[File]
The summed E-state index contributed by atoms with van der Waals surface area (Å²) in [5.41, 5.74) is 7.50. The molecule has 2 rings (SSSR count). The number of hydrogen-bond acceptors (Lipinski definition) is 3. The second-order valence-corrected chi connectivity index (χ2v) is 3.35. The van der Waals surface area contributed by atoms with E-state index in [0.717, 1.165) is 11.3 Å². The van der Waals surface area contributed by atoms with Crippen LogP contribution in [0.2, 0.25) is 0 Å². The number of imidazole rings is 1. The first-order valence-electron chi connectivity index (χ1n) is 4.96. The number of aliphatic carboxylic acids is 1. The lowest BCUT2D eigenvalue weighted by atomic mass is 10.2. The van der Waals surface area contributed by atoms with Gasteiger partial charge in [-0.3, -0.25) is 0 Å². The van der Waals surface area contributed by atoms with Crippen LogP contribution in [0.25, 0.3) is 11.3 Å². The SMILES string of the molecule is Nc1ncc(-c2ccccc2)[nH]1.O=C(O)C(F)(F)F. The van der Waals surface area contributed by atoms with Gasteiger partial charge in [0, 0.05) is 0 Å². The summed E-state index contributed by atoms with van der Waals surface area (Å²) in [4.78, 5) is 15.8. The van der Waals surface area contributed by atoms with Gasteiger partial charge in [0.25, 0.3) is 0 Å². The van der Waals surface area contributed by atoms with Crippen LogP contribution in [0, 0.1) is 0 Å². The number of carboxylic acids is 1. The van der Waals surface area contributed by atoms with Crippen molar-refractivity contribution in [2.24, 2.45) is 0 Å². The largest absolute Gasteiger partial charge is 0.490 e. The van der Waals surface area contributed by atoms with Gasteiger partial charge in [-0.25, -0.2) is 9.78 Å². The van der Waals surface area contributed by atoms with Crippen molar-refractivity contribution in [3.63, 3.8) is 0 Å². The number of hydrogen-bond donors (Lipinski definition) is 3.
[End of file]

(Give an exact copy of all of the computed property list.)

The summed E-state index contributed by atoms with van der Waals surface area (Å²) in [5.41, 5.74) is 7.50. The molecule has 2 rings (SSSR count). The number of hydrogen-bond acceptors (Lipinski definition) is 3. The second-order valence-corrected chi connectivity index (χ2v) is 3.35. The van der Waals surface area contributed by atoms with E-state index in [0.717, 1.165) is 11.3 Å². The van der Waals surface area contributed by atoms with Crippen LogP contribution in [0.2, 0.25) is 0 Å². The number of imidazole rings is 1. The first-order valence-electron chi connectivity index (χ1n) is 4.96. The number of aliphatic carboxylic acids is 1. The lowest BCUT2D eigenvalue weighted by atomic mass is 10.2. The van der Waals surface area contributed by atoms with Gasteiger partial charge in [-0.3, -0.25) is 0 Å². The van der Waals surface area contributed by atoms with Crippen LogP contribution in [0.25, 0.3) is 11.3 Å². The SMILES string of the molecule is Nc1ncc(-c2ccccc2)[nH]1.O=C(O)C(F)(F)F. The van der Waals surface area contributed by atoms with Gasteiger partial charge in [0, 0.05) is 0 Å². The summed E-state index contributed by atoms with van der Waals surface area (Å²) in [4.78, 5) is 15.8. The van der Waals surface area contributed by atoms with Gasteiger partial charge in [0.25, 0.3) is 0 Å². The van der Waals surface area contributed by atoms with Crippen LogP contribution in [0, 0.1) is 0 Å². The number of carboxylic acids is 1. The van der Waals surface area contributed by atoms with Crippen molar-refractivity contribution in [2.24, 2.45) is 0 Å². The largest absolute Gasteiger partial charge is 0.490 e. The van der Waals surface area contributed by atoms with Gasteiger partial charge in [-0.25, -0.2) is 9.78 Å². The van der Waals surface area contributed by atoms with Crippen molar-refractivity contribution in [3.63, 3.8) is 0 Å². The number of hydrogen-bond donors (Lipinski definition) is 3.